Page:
The algorithm is simple. First, sort the problems by `v_i`

, then, for each problem, find the number of problems in the interval `(v_i-K, v_i]`

. The maximum of those numbers is the result. The second phase can be done in `O(n)`

, so the most costly operation is sorting, making the whole algorithm `O(n log n)`

. Look here for a demonstration of the work of the algorithm on your data and K=35 in a spreadsheet.

## Why does this work

Let's reformulate the problem to the problem of graph coloring. We create graph G as follows: vertices will be the problems and there will be an edge between two problems iff `|v_i - v_j| < K`

.

In such graph, independent sets exactly correspond to sets of problems doable on the same day. (<=) If the set can be done on a day, it is surely an independent set. (=>) If the set doesn't contain two problems not satisfying the K-difference criterion, you can just sort them according to the difficulty and solve them in this order. Both condition will be satisfied this way.

Therefore, it easily follows that colorings of graph G exactly correspond to schedules of the problems on different days, with each color corresponding to one day.

So, we want to find the chromaticity of graph G. This will be easy once we recognize the graph is an interval graph, which is a perfect graph, those have chromaticity equal to cliqueness, and both can be found by a simple algorithm.

Interval graphs are graphs of intervals on the real line, edges are between intervals that intersect. Our graph, as can be easily seen, is an interval graph (for each problem, assign an interval `(v_i-K, v_i]`

. It can be easily seen that the edges of this interval graph are exactly the edges of our graph).

*Lemma 1*: In an interval graph, there exist a vertex whose neighbors form a clique.

*Proof* is easy. You just take the interval with the lowest upper bound (or highest lower bound) of all. Any intervals intersecting it have the upper bound higher, therefore, the upper bound of the first interval is contained in the intersection of them all. Therefore, they intersect each other and form a clique. qed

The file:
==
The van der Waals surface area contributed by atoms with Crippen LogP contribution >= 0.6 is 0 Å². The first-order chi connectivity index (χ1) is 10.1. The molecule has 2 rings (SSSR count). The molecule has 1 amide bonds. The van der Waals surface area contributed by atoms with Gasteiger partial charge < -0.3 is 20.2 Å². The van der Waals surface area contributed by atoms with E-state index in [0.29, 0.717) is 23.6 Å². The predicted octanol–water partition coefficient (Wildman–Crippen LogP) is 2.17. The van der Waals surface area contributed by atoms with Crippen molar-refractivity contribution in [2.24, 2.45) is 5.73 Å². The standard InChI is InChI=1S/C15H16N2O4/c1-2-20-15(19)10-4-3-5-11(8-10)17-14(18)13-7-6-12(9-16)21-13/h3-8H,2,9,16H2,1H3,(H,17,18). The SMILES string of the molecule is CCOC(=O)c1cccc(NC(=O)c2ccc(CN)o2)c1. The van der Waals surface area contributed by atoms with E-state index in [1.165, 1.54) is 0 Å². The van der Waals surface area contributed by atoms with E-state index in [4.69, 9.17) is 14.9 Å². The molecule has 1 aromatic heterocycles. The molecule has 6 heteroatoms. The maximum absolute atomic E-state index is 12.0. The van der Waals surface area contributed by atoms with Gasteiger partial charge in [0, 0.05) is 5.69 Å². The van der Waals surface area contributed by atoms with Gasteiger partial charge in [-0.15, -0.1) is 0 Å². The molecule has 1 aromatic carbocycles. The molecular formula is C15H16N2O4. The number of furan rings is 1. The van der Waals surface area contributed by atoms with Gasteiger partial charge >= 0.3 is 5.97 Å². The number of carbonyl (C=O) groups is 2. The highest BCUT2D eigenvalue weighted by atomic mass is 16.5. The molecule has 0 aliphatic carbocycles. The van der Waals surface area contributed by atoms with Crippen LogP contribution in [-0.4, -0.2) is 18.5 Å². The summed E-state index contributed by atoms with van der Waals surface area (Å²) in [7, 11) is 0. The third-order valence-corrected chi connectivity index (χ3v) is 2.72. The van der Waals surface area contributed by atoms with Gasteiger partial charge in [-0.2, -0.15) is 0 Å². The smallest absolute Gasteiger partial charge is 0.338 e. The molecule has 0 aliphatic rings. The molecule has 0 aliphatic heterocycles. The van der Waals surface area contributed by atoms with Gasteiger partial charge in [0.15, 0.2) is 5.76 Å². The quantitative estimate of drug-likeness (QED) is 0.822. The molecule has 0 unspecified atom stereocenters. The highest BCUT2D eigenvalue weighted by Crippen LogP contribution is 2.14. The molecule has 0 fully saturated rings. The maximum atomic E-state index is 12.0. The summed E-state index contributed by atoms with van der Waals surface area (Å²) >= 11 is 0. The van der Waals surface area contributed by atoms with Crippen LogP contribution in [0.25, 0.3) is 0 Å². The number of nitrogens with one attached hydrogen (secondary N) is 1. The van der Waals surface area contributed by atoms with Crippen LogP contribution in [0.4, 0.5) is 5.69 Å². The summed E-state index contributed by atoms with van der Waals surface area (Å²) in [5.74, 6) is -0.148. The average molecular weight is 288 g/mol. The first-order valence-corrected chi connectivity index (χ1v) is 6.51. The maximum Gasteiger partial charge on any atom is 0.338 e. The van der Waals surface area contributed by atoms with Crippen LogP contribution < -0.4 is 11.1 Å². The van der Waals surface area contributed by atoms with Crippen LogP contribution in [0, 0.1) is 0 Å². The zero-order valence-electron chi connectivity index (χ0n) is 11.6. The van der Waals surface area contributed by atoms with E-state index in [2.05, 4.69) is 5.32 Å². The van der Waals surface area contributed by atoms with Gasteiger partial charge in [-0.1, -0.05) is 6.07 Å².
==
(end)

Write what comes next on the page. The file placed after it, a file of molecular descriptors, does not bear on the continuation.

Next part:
*Lemma 2*: In a family of graphs closed on induced subgraphs and having the property from lemma 1 (existence of vertex, whose neighbors form a clique), the following algorithm produces minimal coloring:

- Find the vertex
*x*, whose neighbors form a clique.
- Remove
*x* from the graph, making its subgraph G'.
- Color G' recursively
- Color
*x* by the least color not found on its neighbors

*Proof*: In (3), the algorithm produces optimal coloring of the subgraph G' by induction hypothesis + closeness of our family on induced subgraphs. In (4), the algorithm only chooses a new color `n`

if there is a clique of size `n-1`

on the neighbors of *x*. That means, with *x*, there is a clique of size `n`

in G, so its chromaticity must be at least `n`

. Therefore, the color given by the algorithm to a vertex is always `<= chromaticity(G)`

, which means the coloring is optimal. (Obviously, the algorithm produces a valid coloring). qed

*Corollary*: Interval graphs are perfect (perfect <=> chromaticity == cliqueness)

So we just have to find the cliqueness of G. That is easy easy for interval graphs: You just process the segments of the real line not containing interval boundaries and count the number of intervals intersecting there, which is even easier in your case, where the intervals have uniform length. This leads to an algorithm outlined in the beginning of this post.

`5 1 5 3 4 5 6`

is solvable in 1 day ? – Ashish Negi Nov 1 '13 at 6:22